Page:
I have a much better understanding of why the naysayers are doing and saying what they think needs to be done to win the day than my ain kind. Why anyone would vote yes without having been persuaded of the need for change, never mind what change might result if we vote yes is beyond me.
And having neutered the change debate, we are left on the yes side, largely with the identity one. With the soubriquet “nationalist” so adeptly reclaimed for a short term purpose coming to symbolise the nub of the argument to which only fully paid up members of the patriotic, Braveheart tendency are invited. Anyone else is deemed to be anti-Scots.
All it does is continue to polarise the argument into them and us. It will do little to create the gap needed in the barbed wire, not to reach either camp but rather to give them the chance to reach the middle ground upon which so much of non party political Scotland currently lives. And the more terms like nationalist are used – by both camps – the less engaged those of us who cannot and do not identify with the term become.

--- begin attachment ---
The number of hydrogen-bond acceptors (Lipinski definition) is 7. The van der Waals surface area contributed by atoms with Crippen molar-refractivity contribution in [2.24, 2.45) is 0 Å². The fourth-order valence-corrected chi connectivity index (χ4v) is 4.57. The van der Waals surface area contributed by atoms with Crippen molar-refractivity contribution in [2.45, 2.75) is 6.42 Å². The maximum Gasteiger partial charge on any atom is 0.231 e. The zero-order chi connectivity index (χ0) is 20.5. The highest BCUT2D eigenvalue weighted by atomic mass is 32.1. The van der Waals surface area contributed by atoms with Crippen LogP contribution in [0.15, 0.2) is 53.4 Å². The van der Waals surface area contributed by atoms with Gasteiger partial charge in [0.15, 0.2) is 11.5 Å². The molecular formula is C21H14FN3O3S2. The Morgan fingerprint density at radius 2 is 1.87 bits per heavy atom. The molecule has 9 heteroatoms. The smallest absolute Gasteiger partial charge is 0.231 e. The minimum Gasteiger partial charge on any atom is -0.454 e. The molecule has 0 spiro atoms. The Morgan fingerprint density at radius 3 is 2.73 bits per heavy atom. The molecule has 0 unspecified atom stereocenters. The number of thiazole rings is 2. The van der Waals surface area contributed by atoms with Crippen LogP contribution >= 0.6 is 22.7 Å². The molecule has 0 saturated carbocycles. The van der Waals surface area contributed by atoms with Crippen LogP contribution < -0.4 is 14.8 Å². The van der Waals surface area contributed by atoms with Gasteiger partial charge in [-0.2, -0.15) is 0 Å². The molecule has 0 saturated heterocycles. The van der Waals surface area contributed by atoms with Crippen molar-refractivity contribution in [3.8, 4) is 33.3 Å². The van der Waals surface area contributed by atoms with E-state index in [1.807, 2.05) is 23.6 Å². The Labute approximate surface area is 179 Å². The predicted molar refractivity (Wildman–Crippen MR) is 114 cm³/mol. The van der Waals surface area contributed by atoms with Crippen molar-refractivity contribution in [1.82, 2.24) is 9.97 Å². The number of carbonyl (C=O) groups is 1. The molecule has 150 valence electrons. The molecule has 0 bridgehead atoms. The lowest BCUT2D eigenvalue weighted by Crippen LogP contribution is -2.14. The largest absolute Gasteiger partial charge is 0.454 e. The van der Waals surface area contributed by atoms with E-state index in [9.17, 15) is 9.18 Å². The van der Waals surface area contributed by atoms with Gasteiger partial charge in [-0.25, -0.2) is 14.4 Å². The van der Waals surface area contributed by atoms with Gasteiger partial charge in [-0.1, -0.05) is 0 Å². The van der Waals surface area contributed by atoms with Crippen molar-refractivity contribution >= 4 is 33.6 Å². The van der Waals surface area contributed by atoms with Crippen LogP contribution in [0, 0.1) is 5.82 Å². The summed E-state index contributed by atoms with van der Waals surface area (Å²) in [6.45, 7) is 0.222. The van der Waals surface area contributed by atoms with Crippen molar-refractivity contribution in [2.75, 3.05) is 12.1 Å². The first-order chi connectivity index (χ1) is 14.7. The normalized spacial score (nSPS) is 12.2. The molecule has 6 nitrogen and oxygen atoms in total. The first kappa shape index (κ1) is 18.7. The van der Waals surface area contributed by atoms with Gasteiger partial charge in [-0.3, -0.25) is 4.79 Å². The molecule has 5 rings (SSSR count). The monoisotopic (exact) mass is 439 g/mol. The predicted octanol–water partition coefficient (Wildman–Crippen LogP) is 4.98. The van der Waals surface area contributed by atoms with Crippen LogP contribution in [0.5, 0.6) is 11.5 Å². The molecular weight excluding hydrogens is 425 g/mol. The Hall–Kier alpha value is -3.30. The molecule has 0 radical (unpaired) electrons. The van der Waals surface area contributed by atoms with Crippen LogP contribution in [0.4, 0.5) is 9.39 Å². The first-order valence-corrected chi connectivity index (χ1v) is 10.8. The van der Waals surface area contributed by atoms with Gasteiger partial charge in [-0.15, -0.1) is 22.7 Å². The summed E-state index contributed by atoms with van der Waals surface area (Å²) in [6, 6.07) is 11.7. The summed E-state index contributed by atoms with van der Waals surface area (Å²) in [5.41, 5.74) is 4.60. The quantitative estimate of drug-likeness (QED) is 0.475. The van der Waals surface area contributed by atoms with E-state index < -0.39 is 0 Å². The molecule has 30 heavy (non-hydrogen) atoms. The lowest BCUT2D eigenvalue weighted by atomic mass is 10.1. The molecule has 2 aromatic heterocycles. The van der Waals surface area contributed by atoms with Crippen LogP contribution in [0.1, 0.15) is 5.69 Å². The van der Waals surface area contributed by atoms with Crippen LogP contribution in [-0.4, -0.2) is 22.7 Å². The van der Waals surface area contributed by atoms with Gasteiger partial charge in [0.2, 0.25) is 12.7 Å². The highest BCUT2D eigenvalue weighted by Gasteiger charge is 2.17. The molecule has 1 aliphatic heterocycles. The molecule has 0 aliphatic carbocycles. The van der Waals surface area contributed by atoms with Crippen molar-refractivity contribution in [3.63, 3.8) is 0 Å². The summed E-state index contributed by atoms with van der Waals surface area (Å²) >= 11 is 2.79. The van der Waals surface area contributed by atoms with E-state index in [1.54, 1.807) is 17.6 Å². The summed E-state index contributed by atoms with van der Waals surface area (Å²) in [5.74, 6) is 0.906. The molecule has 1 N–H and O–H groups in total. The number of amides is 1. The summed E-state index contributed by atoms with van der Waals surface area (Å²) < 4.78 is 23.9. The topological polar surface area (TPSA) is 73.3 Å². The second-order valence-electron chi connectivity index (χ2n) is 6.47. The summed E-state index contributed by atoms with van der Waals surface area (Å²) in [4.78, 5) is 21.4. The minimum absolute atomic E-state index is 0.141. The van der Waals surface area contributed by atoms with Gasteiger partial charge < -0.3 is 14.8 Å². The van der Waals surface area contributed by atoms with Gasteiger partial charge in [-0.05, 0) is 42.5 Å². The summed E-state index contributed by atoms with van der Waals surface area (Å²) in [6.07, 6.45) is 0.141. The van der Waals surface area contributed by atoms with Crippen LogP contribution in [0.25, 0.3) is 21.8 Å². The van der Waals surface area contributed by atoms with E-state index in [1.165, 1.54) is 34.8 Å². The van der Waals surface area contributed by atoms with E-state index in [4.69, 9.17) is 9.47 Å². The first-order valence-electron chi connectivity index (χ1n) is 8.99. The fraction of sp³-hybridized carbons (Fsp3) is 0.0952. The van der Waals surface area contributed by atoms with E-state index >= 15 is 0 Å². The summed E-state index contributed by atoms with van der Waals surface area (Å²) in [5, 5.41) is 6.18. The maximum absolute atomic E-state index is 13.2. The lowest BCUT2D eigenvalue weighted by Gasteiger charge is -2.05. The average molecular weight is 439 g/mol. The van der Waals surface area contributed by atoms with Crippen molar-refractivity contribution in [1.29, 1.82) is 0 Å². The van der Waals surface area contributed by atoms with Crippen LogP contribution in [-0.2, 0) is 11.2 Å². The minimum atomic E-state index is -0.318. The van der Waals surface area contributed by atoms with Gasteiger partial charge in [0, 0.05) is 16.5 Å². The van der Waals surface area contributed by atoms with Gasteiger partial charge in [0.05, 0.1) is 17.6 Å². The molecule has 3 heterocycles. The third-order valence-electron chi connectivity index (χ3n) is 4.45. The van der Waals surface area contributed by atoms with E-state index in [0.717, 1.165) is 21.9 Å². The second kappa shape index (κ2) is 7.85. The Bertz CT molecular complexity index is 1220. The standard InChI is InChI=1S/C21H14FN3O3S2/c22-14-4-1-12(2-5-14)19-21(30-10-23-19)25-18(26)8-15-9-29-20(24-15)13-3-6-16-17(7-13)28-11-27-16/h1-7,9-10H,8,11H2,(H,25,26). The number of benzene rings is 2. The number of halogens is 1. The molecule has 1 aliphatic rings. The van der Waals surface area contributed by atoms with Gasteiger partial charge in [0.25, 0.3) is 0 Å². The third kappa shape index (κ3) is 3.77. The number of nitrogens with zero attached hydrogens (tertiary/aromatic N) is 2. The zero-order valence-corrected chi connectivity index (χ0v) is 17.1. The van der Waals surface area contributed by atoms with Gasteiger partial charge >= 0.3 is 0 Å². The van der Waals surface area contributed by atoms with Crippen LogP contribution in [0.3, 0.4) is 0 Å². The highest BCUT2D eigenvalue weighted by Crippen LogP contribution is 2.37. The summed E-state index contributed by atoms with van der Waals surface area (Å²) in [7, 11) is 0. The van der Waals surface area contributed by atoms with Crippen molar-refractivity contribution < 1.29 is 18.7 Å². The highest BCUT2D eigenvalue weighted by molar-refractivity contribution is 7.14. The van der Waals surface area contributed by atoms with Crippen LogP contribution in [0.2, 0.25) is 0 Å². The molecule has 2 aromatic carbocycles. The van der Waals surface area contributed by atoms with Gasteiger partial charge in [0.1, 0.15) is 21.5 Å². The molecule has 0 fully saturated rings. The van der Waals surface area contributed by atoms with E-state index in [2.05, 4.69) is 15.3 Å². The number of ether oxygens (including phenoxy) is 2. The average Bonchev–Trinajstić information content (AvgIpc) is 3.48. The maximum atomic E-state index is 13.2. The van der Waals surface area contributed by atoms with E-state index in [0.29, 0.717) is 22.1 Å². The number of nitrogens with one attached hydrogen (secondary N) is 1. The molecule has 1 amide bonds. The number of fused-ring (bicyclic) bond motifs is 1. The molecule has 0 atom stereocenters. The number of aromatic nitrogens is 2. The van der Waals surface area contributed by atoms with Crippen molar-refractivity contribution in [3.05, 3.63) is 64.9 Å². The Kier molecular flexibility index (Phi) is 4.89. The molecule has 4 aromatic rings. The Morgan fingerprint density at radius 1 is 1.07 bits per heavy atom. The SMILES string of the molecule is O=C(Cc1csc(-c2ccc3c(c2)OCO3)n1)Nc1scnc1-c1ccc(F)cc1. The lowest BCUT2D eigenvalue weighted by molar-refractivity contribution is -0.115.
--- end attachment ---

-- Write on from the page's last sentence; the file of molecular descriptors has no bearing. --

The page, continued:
Thus, the likes of me, who dares occasionally to disagree and utter my own opinion is ritually accused by some in the yes camp of not being a proper – or not even being – a nationalist: the ultimate betrayal in their eyes.
And there are those in the no camp who think it big and clever to apply the term to all pro-indy supporters, as an insult, designed to belittle us all and shut down any attempt at a substantive discourse on the pros and cons of independence.
So, please stop already. You might be a nationalist, and that’s fine. You might all want to conduct the debate in such emotionally charged but ultimately vacuous, polarising terms. But leave me out of it.
So if not that, then what? That’s easy.
I’m a political, utilitarian evolutionary revolutionary; an anti-establishment dis-establishmentarian; who will forever be a sceptical idealist; who believes in independence for Scotland and the art of the possible; who looks around Scotland and thinks that this is absolutely not the best we can be, here or elsewhere in these islands; and who is willing to put their shoulder to the wheel to turn dream into reality.
And the first party post-independence to articulate policies which appeal to who I am (rather than whom they would like to label me as) and which leaves the old cloaks of identity and ideology at the wayside when we cross into virgin political territory as a country and a nation, wins my vote.